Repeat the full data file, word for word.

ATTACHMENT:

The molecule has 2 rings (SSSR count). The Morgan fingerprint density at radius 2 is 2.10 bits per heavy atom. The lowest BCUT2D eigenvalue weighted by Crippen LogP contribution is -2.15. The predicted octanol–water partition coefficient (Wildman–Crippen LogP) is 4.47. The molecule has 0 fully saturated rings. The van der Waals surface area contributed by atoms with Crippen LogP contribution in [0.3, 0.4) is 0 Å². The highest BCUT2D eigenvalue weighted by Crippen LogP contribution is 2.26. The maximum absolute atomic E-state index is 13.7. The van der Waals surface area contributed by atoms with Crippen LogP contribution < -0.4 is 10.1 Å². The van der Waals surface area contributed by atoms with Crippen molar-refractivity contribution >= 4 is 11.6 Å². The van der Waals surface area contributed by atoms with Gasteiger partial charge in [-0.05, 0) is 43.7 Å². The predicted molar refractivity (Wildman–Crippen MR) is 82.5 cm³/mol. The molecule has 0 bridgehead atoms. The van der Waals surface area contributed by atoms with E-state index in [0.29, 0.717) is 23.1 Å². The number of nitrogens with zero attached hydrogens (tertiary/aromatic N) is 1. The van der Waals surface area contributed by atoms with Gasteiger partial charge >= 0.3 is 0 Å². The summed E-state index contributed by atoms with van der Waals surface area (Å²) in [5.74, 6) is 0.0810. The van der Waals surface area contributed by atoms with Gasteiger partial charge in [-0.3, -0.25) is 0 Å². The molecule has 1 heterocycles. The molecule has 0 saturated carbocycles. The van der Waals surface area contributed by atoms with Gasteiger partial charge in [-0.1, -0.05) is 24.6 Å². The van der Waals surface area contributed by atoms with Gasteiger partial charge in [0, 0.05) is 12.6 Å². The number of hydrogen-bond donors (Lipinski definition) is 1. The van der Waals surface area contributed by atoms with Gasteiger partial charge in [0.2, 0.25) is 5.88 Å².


The molecule has 2 rings (SSSR count). The Morgan fingerprint density at radius 2 is 2.10 bits per heavy atom. The lowest BCUT2D eigenvalue weighted by Crippen LogP contribution is -2.15. The predicted octanol–water partition coefficient (Wildman–Crippen LogP) is 4.47. The molecule has 0 fully saturated rings. The van der Waals surface area contributed by atoms with Crippen LogP contribution in [0.3, 0.4) is 0 Å². The highest BCUT2D eigenvalue weighted by Crippen LogP contribution is 2.26. The maximum absolute atomic E-state index is 13.7. The van der Waals surface area contributed by atoms with Crippen LogP contribution < -0.4 is 10.1 Å². The van der Waals surface area contributed by atoms with Crippen molar-refractivity contribution >= 4 is 11.6 Å². The van der Waals surface area contributed by atoms with Gasteiger partial charge in [-0.05, 0) is 43.7 Å². The predicted molar refractivity (Wildman–Crippen MR) is 82.5 cm³/mol. The molecule has 0 bridgehead atoms. The van der Waals surface area contributed by atoms with E-state index in [0.29, 0.717) is 23.1 Å². The number of nitrogens with zero attached hydrogens (tertiary/aromatic N) is 1. The van der Waals surface area contributed by atoms with Gasteiger partial charge >= 0.3 is 0 Å². The summed E-state index contributed by atoms with van der Waals surface area (Å²) in [5.74, 6) is 0.0810. The van der Waals surface area contributed by atoms with Gasteiger partial charge in [-0.3, -0.25) is 0 Å². The molecule has 1 heterocycles. The molecule has 0 saturated carbocycles. The van der Waals surface area contributed by atoms with Gasteiger partial charge in [-0.1, -0.05) is 24.6 Å². The van der Waals surface area contributed by atoms with Gasteiger partial charge in [0, 0.05) is 12.6 Å². The number of hydrogen-bond donors (Lipinski definition) is 1. The van der Waals surface area contributed by atoms with Gasteiger partial charge in [0.2, 0.25) is 5.88 Å².